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Monthly Archives: March 2009

Grace in Small Things: 5 of 365

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*Not the actual Volvo of #4

*Not the actual Volvo of #4

1. A car battery that starts – it’s amazing what you can take for granted until it disappears

2. Personal referrals: if you know someone who is great at what they do, tell three people this week. You never know what might come of it; a neighbor of mine just connected me with a whole web of great people with one conversation.

3. TV on the internet: I never have to miss a show I love, but it’s a half-step farther away than a remote control, and that changes everything. It’s harder to look up and see you’ve wasted half a day watching TV when you have to keep clicking to the next episode…

4. Used Volvos. Namely the one that my Him has purchased so we are no longer a one-car-couple. Not that I ever minded carpooling (after all, it made me a 1/2-car user, in a way), but I look forward to getting picked up for a date soon!

5. People who honor the stories in life. Like the neighbor of mine who just traded a used Volvo (see #4) for a surfboard, because he promised never to sell it. Or the Brazilian guy who passionately relayed the genealogy of surfboard-craftsmen who led up to the creation of this very special surfboard.


Botox Yourself Happy

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Smile Your Way HappyThe idea that you can cheer yourself up by putting on a smile, even if you don’t feel like it, is so oft-quoted as to be practically a fact. I happen to be a big believer and am always intrigued by related studies.

So my ears perked up when I read recently that people who use Botox are less prone to anger; the hypothesis is that because their faces can’t express anger, they’re less likely to feel anger. I find this fascinating. Perhaps it’s also true that they don’t incite anger as easily in others because their faces can’t show it, leading to fewer angry encounters?

It also ties into a discussion I was having today with a girlfriend about being around people who like drama. While she and I are both well-positioned on the “mellow” side of the scale, we were commenting on how hard it is to stay that way with certain long-time friends who are notorious drama storms. Their emotion is contagious. As is the non-emotion of the Botox’d face. As is your own smile, even if you really feel like punching a pillow. We are completely susceptible to the emotions of our environment.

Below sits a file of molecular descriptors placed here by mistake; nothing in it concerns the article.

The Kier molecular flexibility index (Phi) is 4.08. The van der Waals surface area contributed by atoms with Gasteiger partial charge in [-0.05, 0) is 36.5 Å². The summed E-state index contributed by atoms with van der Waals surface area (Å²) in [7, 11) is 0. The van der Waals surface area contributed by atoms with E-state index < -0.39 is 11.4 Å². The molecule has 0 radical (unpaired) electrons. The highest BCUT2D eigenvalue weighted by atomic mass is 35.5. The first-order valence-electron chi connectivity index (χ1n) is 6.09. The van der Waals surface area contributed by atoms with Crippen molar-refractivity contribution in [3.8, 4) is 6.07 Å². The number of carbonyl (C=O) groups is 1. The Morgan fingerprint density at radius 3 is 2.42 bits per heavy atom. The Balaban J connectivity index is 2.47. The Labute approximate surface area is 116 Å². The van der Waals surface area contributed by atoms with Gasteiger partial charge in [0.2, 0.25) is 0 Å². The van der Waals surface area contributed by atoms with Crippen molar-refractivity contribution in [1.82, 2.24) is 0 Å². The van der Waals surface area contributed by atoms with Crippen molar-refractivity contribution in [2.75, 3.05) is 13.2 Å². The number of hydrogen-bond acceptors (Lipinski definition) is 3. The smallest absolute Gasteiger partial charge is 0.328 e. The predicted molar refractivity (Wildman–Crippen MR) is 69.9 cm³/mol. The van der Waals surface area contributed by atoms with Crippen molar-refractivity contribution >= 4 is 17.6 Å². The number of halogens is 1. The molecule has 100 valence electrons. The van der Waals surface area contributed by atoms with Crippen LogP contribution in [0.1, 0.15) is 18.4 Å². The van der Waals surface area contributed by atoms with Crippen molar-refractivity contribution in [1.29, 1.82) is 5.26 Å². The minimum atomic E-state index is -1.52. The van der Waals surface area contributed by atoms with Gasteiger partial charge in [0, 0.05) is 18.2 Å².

And as a corollary, I’ve heard a number of times recently that studies are showing that “venting” doesn’t help. Conventional wisdom holds that you need to “get it out” and that raging about your frustrations relieves some measure of stress and eases the burden. However, it actually just makes you feel worse, the way that putting on a smile makes you feel better.

I often tick people off when I don’t participate in (or even want to listen to) their venting. I’ve learned that I’m especially capable of altering my moods by adjusting how much negativity I let in, and I’m very sensitive to the smallest doses. Then again, I can put on a new mood with a smile and some sunshine, so the effect works both ways. Perhaps it’s like not drinking coffee for a few weeks – that first cup will keep you up for days. Cut out the negativity (perhaps start with the news?) and see if you don’t find yourself drifting into (even) happier territory, no matter where your benchmark started.

It Alone Protects Me

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“I must learn to love the fool in me–the one who feels too much, talks too much, takes too many chances, wins sometimes and loses often, lacks self-control, loves and hates, hurts and gets hurt, promises and breaks promises, laughs and cries. It alone protects me against that utterly self-controlled, masterful tyrant whom I also harbor and who would rob me of human aliveness, humility, and dignity but for my fool.” — Theodore I. Rubin, MD

As Kyran’s Post so charmingly put it, “Provenance: Maggie Mason’s post, begat by Joanna Goddard’s post, begat by Creature Comforts post. Thanks to all for passing these words intact to me. Never break the chain.”

Agreed – only wish I’d said it myself.

Volunteer Vacations or HumaniTourism

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RoadMonkey: Volunteering meets Adventure

RoadMonkey: Volunteering meets Adventure